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There is no such thing as absolute truth and absolute falsehood. The scientific mind should never recognise the perfect truth or the perfect falsehood of any supposed theory or observation. It should carefully weigh the chances of truth and error and grade each in its proper position along the line joining absolute truth and absolute error.
In 'The Highest Aim of the Physicist: Presidential Address Delivered at the 2nd Meeting of the Society, October 28th, 1899', Bulletin of the American Physical Society (1899), 1, 13.
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When we react to life from the head without joining forces with the heart, it can lead us into childish, inelegant behavior that we don’t respect in ourselves. If we get the head in sync with the heart first, we have the power of their teamwork working for us and we can make the changes we know we need to make.
Doc Childre and Howard Martin
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[The] structural theory is of extreme simplicity. It assumes that the molecule is held together by links between one atom and the next: that every kind of atom can form a definite small number of such links: that these can be single, double or triple: that the groups may take up any position possible by rotation round the line of a single but not round that of a double link: finally that with all the elements of the first short period [of the periodic table], and with many others as well, the angles between the valencies are approximately those formed by joining the centre of a regular tetrahedron to its angular points. No assumption whatever is made as to the mechanism of the linkage. Through the whole development of organic chemistry this theory has always proved capable of providing a different structure for every different compound that can be isolated. Among the hundreds of thousands of known substances, there are never more isomeric forms than the theory permits.
Presidential Address to the Chemical Society (16 Apr 1936), Journal of the Chemical Society (1936), 533.
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Carl Sagan Thumbnail In science it often happens that scientists say, 'You know that's a really good argument; my position is mistaken,' and then they would actually change their minds and you never hear that old view from them again. They really do it. It doesn't happen as often as it should, because scientists are human and change is sometimes painful. But it happens every day. I cannot recall the last time something like that happened in politics or religion. (1987) -- Carl Sagan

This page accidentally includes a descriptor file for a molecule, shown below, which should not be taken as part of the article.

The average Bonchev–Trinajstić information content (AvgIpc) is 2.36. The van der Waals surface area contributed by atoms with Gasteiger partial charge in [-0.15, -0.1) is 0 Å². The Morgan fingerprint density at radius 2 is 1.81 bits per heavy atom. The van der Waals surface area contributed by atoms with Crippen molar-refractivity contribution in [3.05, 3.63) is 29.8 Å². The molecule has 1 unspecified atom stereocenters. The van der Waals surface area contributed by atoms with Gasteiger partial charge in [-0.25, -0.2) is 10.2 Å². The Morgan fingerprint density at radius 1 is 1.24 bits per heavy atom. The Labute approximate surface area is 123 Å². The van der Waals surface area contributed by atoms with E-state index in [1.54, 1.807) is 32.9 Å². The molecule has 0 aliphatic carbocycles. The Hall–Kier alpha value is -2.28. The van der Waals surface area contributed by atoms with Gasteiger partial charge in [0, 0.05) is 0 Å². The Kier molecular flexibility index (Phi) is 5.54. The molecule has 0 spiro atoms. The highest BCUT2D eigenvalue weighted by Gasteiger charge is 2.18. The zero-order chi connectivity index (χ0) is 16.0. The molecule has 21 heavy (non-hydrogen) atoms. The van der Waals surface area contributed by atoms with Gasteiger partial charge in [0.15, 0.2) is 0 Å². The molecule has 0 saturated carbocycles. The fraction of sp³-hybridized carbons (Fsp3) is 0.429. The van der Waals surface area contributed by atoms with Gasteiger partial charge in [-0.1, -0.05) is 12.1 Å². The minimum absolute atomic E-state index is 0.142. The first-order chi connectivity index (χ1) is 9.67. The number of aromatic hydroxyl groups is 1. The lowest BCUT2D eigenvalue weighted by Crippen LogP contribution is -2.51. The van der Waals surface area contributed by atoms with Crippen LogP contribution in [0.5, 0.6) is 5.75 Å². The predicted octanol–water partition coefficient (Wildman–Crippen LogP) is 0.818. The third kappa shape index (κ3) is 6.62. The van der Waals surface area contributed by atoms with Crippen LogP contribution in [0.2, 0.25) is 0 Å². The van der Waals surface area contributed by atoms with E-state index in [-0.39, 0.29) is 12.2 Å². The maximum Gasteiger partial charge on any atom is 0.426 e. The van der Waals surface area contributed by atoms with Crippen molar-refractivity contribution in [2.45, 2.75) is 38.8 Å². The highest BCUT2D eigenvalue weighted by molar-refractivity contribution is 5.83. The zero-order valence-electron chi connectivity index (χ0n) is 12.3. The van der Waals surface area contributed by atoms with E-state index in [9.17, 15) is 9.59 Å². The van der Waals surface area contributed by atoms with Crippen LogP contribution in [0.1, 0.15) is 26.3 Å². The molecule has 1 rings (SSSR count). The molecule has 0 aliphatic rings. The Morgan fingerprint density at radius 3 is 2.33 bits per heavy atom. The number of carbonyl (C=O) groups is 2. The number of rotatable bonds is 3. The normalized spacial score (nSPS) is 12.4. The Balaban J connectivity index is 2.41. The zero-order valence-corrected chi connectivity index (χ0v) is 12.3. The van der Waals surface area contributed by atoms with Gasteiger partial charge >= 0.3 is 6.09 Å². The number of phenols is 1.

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- 100 -
Sophie Germain
Gertrude Elion
Ernest Rutherford
James Chadwick
Marcel Proust
William Harvey
Johann Goethe
John Keynes
Carl Gauss
Paul Feyerabend
- 90 -
Antoine Lavoisier
Lise Meitner
Charles Babbage
Ibn Khaldun
Euclid
Ralph Emerson
Robert Bunsen
Frederick Banting
Andre Ampere
Winston Churchill
- 80 -
John Locke
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Bible
Thomas Huxley
Alessandro Volta
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Bertrand Russell
Jean Lamarck
- 70 -
Samuel Morse
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Robert Fulton
Pierre Laplace
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Thomas Edison
Lord Kelvin
Theodore Roosevelt
Carolus Linnaeus
- 60 -
Francis Galton
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Martin Fischer
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Karl Popper
Paul Dirac
Avicenna
James Watson
William Shakespeare
- 50 -
Stephen Hawking
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Nikola Tesla
Rachel Carson
Max Planck
Henry Adams
Richard Dawkins
Werner Heisenberg
Alfred Wegener
John Dalton
- 40 -
Pierre Fermat
Edward Wilson
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Giordano Bruno
JJ Thomson
Thomas Kuhn
Leonardo DaVinci
Archimedes
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- 30 -
Andreas Vesalius
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Richard Feynman
James Hutton
Alexander Fleming
Emile Durkheim
Benjamin Franklin
Robert Oppenheimer
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Charles Kettering
- 20 -
Carl Sagan
James Maxwell
Marie Curie
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Francis Crick
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Francis Bacon
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- 10 -
Aristotle
John Watson
Rosalind Franklin
Michio Kaku
Isaac Asimov
Charles Darwin
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Albert Einstein
Florence Nightingale
Isaac Newton